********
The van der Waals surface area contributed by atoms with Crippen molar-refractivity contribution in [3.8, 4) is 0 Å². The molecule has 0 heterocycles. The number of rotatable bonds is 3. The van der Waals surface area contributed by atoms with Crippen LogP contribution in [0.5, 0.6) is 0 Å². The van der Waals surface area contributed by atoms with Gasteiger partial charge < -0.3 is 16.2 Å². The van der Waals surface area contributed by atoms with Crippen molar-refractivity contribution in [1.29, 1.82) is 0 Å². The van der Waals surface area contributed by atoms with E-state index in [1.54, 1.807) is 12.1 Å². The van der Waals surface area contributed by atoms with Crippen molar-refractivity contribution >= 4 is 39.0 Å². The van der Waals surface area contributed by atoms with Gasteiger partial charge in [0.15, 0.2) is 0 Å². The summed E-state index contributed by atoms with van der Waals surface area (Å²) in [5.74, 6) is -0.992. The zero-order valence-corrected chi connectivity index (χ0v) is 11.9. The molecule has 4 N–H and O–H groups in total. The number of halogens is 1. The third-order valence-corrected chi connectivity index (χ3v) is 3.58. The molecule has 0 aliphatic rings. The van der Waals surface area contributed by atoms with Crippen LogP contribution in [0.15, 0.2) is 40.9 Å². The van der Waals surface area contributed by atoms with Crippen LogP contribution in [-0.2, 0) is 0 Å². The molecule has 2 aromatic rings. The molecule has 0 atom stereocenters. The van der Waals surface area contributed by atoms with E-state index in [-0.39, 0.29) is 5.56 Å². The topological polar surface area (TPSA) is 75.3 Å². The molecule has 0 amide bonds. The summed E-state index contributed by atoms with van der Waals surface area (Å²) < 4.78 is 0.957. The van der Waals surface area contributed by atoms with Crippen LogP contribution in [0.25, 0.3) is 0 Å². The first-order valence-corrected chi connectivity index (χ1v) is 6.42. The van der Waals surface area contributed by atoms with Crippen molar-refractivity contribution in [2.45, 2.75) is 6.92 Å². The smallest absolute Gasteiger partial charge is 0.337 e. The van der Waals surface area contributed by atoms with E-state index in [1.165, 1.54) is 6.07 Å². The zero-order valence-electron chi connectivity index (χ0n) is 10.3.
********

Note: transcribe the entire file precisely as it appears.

The van der Waals surface area contributed by atoms with Crippen molar-refractivity contribution in [3.8, 4) is 0 Å². The molecule has 0 heterocycles. The number of rotatable bonds is 3. The van der Waals surface area contributed by atoms with Crippen LogP contribution in [0.5, 0.6) is 0 Å². The van der Waals surface area contributed by atoms with Gasteiger partial charge < -0.3 is 16.2 Å². The van der Waals surface area contributed by atoms with Crippen molar-refractivity contribution in [1.29, 1.82) is 0 Å². The van der Waals surface area contributed by atoms with E-state index in [1.54, 1.807) is 12.1 Å². The van der Waals surface area contributed by atoms with Crippen molar-refractivity contribution >= 4 is 39.0 Å². The van der Waals surface area contributed by atoms with Gasteiger partial charge in [0.15, 0.2) is 0 Å². The summed E-state index contributed by atoms with van der Waals surface area (Å²) in [5.74, 6) is -0.992. The zero-order valence-corrected chi connectivity index (χ0v) is 11.9. The molecule has 4 N–H and O–H groups in total. The number of halogens is 1. The third-order valence-corrected chi connectivity index (χ3v) is 3.58. The molecule has 0 aliphatic rings. The van der Waals surface area contributed by atoms with Crippen LogP contribution in [0.15, 0.2) is 40.9 Å². The van der Waals surface area contributed by atoms with Crippen LogP contribution in [-0.2, 0) is 0 Å². The molecule has 2 aromatic rings. The molecule has 0 atom stereocenters. The van der Waals surface area contributed by atoms with E-state index in [-0.39, 0.29) is 5.56 Å². The topological polar surface area (TPSA) is 75.3 Å². The molecule has 0 amide bonds. The summed E-state index contributed by atoms with van der Waals surface area (Å²) < 4.78 is 0.957. The van der Waals surface area contributed by atoms with Crippen LogP contribution in [0.25, 0.3) is 0 Å². The first-order valence-corrected chi connectivity index (χ1v) is 6.42. The van der Waals surface area contributed by atoms with Crippen molar-refractivity contribution in [2.45, 2.75) is 6.92 Å². The smallest absolute Gasteiger partial charge is 0.337 e. The van der Waals surface area contributed by atoms with E-state index in [1.165, 1.54) is 6.07 Å². The zero-order valence-electron chi connectivity index (χ0n) is 10.3.